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New York Times: Kushner's Company Received Multiple Loans From Israel’s Largest Bank

The Trump administration is set to inherit an ongoing tax investigation against Hapoalim Bank, which reportedly made several loans to family business of president-elect's confidante Jared Kushner.

President-elect Donald Trump embraces son in law Jared Kushner, standing next to daughter Ivanka Trump, after his acceptance speech at the New York Hilton Midtown on November 9, 2016.
President-elect Donald Trump embraces son in law Jared Kushner, standing next to daughter Ivanka Trump, after his acceptance speech at the New York Hilton Midtown on November 9, 2016. MARK WILSON/AFP

Will Donald Trump's presidency mean a better deal for the Israeli Hapoalim Bank, currently under Justice Department investigation over allegations that the bank helped American clients evade taxes?

The New York Times reported on Saturday that the bank, Israel's largest, gave multiple loans to Kushner Companies, the multibillion business owned by the family of Trump's son-in-law Jared Kushner. Kushner, who's married to Trump's daughter Ivanka, served as a key adviser in Trump's successful presidential campaign and is said to be in the running as his chief of staff, even as the new administration is set to lead the decisive stages in the investigation against Hapoalim.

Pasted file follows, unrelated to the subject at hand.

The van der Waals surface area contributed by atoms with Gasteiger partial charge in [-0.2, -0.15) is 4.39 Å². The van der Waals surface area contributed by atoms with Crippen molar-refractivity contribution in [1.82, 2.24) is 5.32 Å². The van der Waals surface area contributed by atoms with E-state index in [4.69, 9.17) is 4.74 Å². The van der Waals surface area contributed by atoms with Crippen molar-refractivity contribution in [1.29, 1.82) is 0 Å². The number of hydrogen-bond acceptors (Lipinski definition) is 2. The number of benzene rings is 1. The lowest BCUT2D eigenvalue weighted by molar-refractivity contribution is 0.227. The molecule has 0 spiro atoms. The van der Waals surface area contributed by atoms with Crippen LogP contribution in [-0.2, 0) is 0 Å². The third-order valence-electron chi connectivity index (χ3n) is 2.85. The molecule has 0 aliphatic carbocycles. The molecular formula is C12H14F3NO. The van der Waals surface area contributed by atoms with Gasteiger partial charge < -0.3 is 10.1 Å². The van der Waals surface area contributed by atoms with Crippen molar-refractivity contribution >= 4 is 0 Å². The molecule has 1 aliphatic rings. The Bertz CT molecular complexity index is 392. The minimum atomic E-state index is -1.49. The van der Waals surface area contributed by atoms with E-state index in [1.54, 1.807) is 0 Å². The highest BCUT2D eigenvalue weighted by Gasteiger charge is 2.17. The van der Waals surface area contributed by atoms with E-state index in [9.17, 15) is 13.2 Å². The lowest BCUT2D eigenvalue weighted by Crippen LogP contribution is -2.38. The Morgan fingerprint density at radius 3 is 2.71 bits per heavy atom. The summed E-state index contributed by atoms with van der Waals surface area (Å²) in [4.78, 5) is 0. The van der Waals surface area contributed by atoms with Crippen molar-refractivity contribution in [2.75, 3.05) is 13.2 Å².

The bank may reach an understanding with the American regulators during 2017 on the final fine, which could be significantly higher than the sums the bank has shelled in set-asides and legal costs due to the investigation so far – some 155 million dollars.

Aside from the allegations of aiding in tax evasion, Hapoalim and other banks are under investigation over their alleged involvement in the FIFA graft affair, in which senior members of the soccer organization were bribed in return for broadcasting rights. 

The U.S. investigation has serious ramifications for Hapoalim's expansion strategy in U.S. in the credit business, which may include the purchase of an American bank in the future. In addition, the Israeli banks regulator is waiting for the American investigation to end before allowing Hapoalim to increase the dividend to stockholders to 50 percent. 

Hapoalim said that the bank could not respond whether a certain person was or was not a client.